Health Self

Breathe better

By Fiona Bugler • 17th March 2021

Breathing has become a focal point in the COVID era. How we breathe can tell us about the condition of our lungs and physical health – and our mental health too. The basic art of breathing is being taught to help us recover from the last year, both physically and emotionally. Good breathing, experts say, can help us to live healthier, happier lives.

Breathing has become a focal point in the COVID era. How we breathe can tell us about the condition of our lungs and physical health – and our mental health too. The basic art of breathing is being taught to help us recover from the last year, both physically and emotionally. Good breathing, experts say, can help us to live healthier, happier lives.

Many who are post-COVID, and in recovery, have experienced dysfunctional breathing (from asthma to more serious complications) and respiratory physios, along with psychologists, and occupational therapists, i.e. multi-disciplinary teams are being called in to help.

According to James Nestor, we breathe 25,000 a times a day – and we should therefore pay attention to our breath!

The “Just Breathe!” trend in the 2021 Global Wellness Trends Report highlighted the rise in breath as a focal point in wellness. “Creative practitioners are using breathwork in many new ways — from fitness and rehabilitation to relief from trauma and PTSD. And it’s a trend that reveals how so much of the medicine in wellness comes from the people-to-people connections, the community and community-building,” they say.

Dysfunctional Breathing (DB)

In the simplest terms when our breathing is dysfunctional we don’t exhale fully and the body has a lower tolerance to carbon dioxide.

People who have DB tend to breathe rapidly through the mouth, hold tension in their shoulders and breathe using the upper chest. This can cause symptoms of hyperventilation.

Breathe through your nose

To master breathing we need to breathe through the nose, which is our body’s natural filter, but it’s not straightforward, as many people have respiratory issues which stop them being able to nose breathe. If you’re a mouth breather (I am) you may experience snoring and sleep apnea, that’s because you’ll get 20 per cent less oxygen than when you breathe through your nose. Start by becoming conscious of how you breathe, and if it’s through the mouth, set some time aside every day to shut your mouth and breathe in and out through your nose. You can also try strips to open up the airways in the nose, such as Breathe Strips and you can tape your mouth too, try mouth strips from Somnifix.

Control your breath

The British Lung Foundation recommend controlled relaxed breathing, using techniques similar to those used in yoga. Breathe in and fill your lungs with air, as you do this your diaphragm will push down and your belly gently lifts, as you release breath through the nose the lungs deflate and the belly flattens. Find some more techniques here.

Try singing for breathing

English National Opera and Imperial College Healthcare have joined forces to teach people to breath properly post covid.

Building on techniques used by singers, the holistic online programme offers self-management tools for patients experiencing breathlessness, and the anxiety that this can produce. Find out more here.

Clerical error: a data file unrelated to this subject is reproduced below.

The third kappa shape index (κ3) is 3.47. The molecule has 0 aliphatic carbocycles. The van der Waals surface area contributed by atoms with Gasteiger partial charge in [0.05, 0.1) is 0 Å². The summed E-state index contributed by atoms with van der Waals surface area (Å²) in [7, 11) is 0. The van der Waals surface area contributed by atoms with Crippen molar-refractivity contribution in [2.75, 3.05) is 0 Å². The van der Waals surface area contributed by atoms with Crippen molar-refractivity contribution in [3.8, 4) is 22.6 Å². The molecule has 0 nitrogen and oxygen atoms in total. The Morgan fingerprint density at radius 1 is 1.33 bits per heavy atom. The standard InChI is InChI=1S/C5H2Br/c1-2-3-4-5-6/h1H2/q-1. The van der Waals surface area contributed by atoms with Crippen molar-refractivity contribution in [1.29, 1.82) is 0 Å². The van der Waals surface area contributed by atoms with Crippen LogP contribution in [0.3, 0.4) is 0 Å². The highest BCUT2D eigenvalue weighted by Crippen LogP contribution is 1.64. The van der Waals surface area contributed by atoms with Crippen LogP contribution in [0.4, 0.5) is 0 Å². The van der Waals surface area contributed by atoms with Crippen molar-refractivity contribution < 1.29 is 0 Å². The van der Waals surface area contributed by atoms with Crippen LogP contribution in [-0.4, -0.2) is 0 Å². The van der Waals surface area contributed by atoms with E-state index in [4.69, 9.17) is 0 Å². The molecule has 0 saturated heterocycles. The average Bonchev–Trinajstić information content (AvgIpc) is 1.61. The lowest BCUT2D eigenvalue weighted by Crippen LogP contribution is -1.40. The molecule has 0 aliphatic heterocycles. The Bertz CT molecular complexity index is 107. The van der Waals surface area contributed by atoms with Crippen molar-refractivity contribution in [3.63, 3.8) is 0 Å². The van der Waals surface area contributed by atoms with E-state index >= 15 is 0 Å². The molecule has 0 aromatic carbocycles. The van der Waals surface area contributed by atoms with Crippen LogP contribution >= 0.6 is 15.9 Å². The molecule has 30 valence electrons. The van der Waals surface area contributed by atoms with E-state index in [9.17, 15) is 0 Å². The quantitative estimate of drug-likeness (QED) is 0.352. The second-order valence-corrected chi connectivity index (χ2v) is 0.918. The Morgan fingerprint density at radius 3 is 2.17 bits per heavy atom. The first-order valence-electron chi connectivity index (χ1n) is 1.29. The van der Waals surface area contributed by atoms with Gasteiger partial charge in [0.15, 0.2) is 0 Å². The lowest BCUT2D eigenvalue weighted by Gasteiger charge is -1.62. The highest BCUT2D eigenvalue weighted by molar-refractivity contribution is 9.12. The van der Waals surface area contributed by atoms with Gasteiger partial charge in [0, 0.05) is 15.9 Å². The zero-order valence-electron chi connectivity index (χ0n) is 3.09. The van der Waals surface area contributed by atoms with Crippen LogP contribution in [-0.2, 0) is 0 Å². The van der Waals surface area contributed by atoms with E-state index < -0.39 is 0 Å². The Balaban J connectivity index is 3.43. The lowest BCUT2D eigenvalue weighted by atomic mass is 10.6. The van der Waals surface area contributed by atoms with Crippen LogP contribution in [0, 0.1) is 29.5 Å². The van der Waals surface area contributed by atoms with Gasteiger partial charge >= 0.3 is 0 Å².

Mediation, mindfulness and yoga breathing

The focus in mediation and mindfulness is the breath. Controlled, relaxed breathing allows us to hone in on the here and now. Slowing down the breath and focussing on it in these practises has been shown to strengthen the muscles in the chest and improve immunity by reducing stress.

For centuries yogis have used breath control, or pranayama, to promote concentration and improve vitality. Buddha advocated breath-meditation as a way to reach enlightenment.

Breath – a spiritual life force

Yogi Banker, Scott Robinson, says that becoming connected to your breath is life-affirming. He explains that the latin word ‘to breathe’ is ‘spiritus’. “The word ‘spirit’ is used in many contexts,” explains Scott. “We may consider someone as ‘spiritual’, or the ‘holy spirit’ in Christianity,” he says. “Underneath all of this, is a deep, inherent connection to living, represented through the breath,” he adds.

“When we become anxious, our breathing becomes short and shallow. Life itself feels threatened. When we become relaxed, our breathing becomes long and deep. Life itself feels safe. When our bodies can no longer sustain life, the breath and our spirit leaves the body. There is no energy anymore. We become devoid of life.”

Breath Teachers

Wim Hof has reached a whole new audience during the pandemic as more of us jumped in cold water when swimming pools were closed or tried out his breathing techniques. Check out his breathing techniques in the video below.

Breath – the book

Breath by James Nestor has been a global bestseller and Nestor has been the darling of the wellbeing podcast world. In the book he says he, “explores the million-year-long history of how the human species has lost the ability to breathe properly and why we’re suffering from a laundry list of maladies—snoring, sleep apnea, asthma, autoimmune disease, allergies—because of it.”

Check out his podcast interview with Dr Rangan Chaterjee here for an insight into Nestor’s findings.

Find out about more trends in Breathing in this fantastic article from the Global Wellness Trend Reports. 

Breath: The New Science of a Lost Art by James Nestor (Penguin Life, £16.99), buy it here.

Global Wellness Summit Wellbeing trends 2021

Fiona Bugler

Fiona is the creator of all things editorial, she’s a journalist with a life-long passion for health, fitness and wellbeing. For more than a decade she worked with business leaders and large groups as a personal trainer and running coach and this background informs the content she creates.

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